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Efficacy and safety of memantine in moderate-to-severe Alzheimer disease: the evidence to date.
Alzheimer Dis Assoc Disord. 2006 Jan-Mar; 20(1):23-9.AD

Abstract

Memantine, a moderate-affinity, uncompetitive N-methyl-D-aspartate receptor antagonist, is currently the only agent approved for moderately severe to severe Alzheimer disease (AD) in Europe and for moderate-to-severe Alzheimer disease in the United States. In clinical trials, memantine has consistently demonstrated a reduced rate of deterioration on global, cognitive, functional, and behavioral measures, across a range of outcome measures compared with usual care. Notably, improvements versus placebo were seen in individual activities of daily living and behavior, particularly agitation. Efficacy was demonstrated in patients with newly diagnosed Alzheimer disease, patients previously or currently receiving acetylcholinesterase inhibitors, and both institutionalized and community-dwelling Alzheimer disease patients. Memantine has a tolerability profile similar to placebo. This review presents the results of key clinical trials, and includes clinically relevant analyses, such as numbers-needed-to-treat and effect sizes. Increased dependency and institutionalization are significant cost drivers in Alzheimer disease. Memantine is able to reduce dependency, caregiver time required, and mean monthly caregiver and societal costs. Recent studies of the relationship between Alzheimer disease progression, caregiver burden, and healthcare costs emphasize the need for treatments such as memantine that can slow the rate of decline in Alzheimer disease.

Authors+Show Affiliations

Kingshill Research Centre, Victoria Hospital, Swindon, UK.

Pub Type(s)

Journal Article
Review

Language

eng

PubMed ID

16493232

Citation

Bullock, Roger. "Efficacy and Safety of Memantine in Moderate-to-severe Alzheimer Disease: the Evidence to Date." Alzheimer Disease and Associated Disorders, vol. 20, no. 1, 2006, pp. 23-9.
Bullock R. Efficacy and safety of memantine in moderate-to-severe Alzheimer disease: the evidence to date. Alzheimer Dis Assoc Disord. 2006;20(1):23-9.
Bullock, R. (2006). Efficacy and safety of memantine in moderate-to-severe Alzheimer disease: the evidence to date. Alzheimer Disease and Associated Disorders, 20(1), 23-9.
Bullock R. Efficacy and Safety of Memantine in Moderate-to-severe Alzheimer Disease: the Evidence to Date. Alzheimer Dis Assoc Disord. 2006 Jan-Mar;20(1):23-9. PubMed PMID: 16493232.
* Article titles in AMA citation format should be in sentence-case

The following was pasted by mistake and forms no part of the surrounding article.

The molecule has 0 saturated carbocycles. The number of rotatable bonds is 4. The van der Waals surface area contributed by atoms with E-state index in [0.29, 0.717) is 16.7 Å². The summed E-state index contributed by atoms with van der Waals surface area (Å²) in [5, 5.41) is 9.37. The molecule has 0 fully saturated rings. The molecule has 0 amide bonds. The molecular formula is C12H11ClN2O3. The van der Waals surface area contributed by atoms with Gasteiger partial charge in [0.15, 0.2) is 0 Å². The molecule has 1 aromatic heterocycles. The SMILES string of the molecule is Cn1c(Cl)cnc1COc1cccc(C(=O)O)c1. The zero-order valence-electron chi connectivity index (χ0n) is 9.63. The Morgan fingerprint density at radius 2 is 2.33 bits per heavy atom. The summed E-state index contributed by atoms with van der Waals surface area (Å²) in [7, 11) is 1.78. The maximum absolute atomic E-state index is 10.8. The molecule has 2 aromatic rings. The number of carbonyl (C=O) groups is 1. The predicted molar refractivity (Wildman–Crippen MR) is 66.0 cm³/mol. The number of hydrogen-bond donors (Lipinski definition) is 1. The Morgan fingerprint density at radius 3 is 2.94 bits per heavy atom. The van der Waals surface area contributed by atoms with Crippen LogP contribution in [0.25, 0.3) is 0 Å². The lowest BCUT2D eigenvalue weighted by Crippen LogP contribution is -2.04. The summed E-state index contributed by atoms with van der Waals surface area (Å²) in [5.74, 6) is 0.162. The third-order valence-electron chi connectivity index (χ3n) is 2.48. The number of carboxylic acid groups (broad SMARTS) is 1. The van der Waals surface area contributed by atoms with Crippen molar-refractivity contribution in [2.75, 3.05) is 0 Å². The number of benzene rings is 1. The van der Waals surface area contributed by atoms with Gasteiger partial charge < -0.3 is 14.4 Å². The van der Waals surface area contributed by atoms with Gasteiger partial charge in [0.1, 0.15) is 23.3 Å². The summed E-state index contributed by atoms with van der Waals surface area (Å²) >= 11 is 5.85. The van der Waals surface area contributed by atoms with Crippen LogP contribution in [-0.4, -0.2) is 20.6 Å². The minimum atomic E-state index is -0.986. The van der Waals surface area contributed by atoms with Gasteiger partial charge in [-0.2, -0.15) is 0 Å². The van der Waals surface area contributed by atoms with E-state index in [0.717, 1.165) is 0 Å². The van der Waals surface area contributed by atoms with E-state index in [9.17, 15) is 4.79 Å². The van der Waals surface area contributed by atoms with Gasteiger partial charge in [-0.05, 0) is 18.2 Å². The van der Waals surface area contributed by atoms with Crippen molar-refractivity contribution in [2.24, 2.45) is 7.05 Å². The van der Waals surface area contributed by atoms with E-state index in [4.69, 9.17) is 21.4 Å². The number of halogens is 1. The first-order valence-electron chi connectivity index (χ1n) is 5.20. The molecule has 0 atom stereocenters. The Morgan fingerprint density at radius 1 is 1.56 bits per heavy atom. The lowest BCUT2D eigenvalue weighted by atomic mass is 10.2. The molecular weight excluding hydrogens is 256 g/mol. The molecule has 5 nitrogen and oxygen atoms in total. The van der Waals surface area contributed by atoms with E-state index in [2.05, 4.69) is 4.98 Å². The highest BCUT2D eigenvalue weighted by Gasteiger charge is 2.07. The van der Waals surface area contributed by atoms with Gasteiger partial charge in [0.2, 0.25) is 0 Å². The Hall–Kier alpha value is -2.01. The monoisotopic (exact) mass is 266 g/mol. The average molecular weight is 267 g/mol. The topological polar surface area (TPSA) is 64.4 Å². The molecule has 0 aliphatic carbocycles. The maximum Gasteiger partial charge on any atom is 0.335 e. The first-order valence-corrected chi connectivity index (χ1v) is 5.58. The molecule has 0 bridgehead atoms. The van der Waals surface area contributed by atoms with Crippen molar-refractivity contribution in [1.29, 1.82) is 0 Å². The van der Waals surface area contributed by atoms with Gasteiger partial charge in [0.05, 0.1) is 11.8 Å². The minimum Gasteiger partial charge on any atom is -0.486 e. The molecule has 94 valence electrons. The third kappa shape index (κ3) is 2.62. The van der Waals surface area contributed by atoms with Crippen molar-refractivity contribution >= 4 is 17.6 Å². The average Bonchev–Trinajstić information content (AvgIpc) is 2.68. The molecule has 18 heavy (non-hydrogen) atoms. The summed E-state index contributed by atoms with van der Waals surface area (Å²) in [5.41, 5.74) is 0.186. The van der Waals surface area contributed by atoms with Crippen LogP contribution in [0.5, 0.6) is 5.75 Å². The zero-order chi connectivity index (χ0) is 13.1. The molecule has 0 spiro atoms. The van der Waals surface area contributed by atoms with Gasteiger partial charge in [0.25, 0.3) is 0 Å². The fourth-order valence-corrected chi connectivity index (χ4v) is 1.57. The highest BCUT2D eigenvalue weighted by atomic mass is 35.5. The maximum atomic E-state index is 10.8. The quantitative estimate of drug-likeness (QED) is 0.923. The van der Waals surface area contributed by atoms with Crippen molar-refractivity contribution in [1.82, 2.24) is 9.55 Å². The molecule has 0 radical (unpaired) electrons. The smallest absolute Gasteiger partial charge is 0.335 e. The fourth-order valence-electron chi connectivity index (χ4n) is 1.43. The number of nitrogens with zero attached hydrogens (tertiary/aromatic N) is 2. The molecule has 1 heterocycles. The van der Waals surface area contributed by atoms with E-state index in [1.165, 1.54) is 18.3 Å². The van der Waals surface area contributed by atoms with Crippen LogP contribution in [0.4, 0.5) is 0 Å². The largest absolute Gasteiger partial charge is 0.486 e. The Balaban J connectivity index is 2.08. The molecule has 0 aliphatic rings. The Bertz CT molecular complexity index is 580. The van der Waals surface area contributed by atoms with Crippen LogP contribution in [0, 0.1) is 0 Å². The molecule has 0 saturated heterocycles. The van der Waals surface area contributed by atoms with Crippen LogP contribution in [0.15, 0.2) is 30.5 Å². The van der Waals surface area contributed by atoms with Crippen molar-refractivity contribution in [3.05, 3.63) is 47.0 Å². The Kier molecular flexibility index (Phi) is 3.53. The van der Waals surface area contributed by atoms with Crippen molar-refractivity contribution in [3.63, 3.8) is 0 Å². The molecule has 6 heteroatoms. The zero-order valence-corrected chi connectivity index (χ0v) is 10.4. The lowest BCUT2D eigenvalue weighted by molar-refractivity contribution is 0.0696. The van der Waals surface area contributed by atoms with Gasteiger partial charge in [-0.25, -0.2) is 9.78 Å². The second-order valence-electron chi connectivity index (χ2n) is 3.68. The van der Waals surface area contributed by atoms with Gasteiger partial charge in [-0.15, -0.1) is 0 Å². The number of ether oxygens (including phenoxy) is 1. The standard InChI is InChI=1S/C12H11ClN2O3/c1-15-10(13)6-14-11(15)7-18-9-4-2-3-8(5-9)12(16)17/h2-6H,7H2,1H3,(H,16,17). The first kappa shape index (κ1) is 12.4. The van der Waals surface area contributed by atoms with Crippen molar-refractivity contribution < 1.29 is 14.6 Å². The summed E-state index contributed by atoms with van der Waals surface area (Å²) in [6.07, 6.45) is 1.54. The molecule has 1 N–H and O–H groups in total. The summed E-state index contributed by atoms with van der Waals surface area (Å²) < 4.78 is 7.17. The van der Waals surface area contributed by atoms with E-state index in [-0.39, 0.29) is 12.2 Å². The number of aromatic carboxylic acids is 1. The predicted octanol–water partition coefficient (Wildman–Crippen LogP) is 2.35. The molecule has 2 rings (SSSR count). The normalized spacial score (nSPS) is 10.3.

TY - JOUR T1 - Efficacy and safety of memantine in moderate-to-severe Alzheimer disease: the evidence to date. A1 - Bullock,Roger, PY - 2006/2/24/pubmed PY - 2006/7/4/medline PY - 2006/2/24/entrez SP - 23 EP - 9 JF - Alzheimer disease and associated disorders JO - Alzheimer Dis Assoc Disord VL - 20 IS - 1 N2 - Memantine, a moderate-affinity, uncompetitive N-methyl-D-aspartate receptor antagonist, is currently the only agent approved for moderately severe to severe Alzheimer disease (AD) in Europe and for moderate-to-severe Alzheimer disease in the United States. In clinical trials, memantine has consistently demonstrated a reduced rate of deterioration on global, cognitive, functional, and behavioral measures, across a range of outcome measures compared with usual care. Notably, improvements versus placebo were seen in individual activities of daily living and behavior, particularly agitation. Efficacy was demonstrated in patients with newly diagnosed Alzheimer disease, patients previously or currently receiving acetylcholinesterase inhibitors, and both institutionalized and community-dwelling Alzheimer disease patients. Memantine has a tolerability profile similar to placebo. This review presents the results of key clinical trials, and includes clinically relevant analyses, such as numbers-needed-to-treat and effect sizes. Increased dependency and institutionalization are significant cost drivers in Alzheimer disease. Memantine is able to reduce dependency, caregiver time required, and mean monthly caregiver and societal costs. Recent studies of the relationship between Alzheimer disease progression, caregiver burden, and healthcare costs emphasize the need for treatments such as memantine that can slow the rate of decline in Alzheimer disease. SN - 0893-0341 UR - https://www.unboundmedicine.com/medline/citation/16493232/Efficacy_and_safety_of_memantine_in_moderate_to_severe_Alzheimer_disease:_the_evidence_to_date_ DB - PRIME DP - Unbound Medicine ER -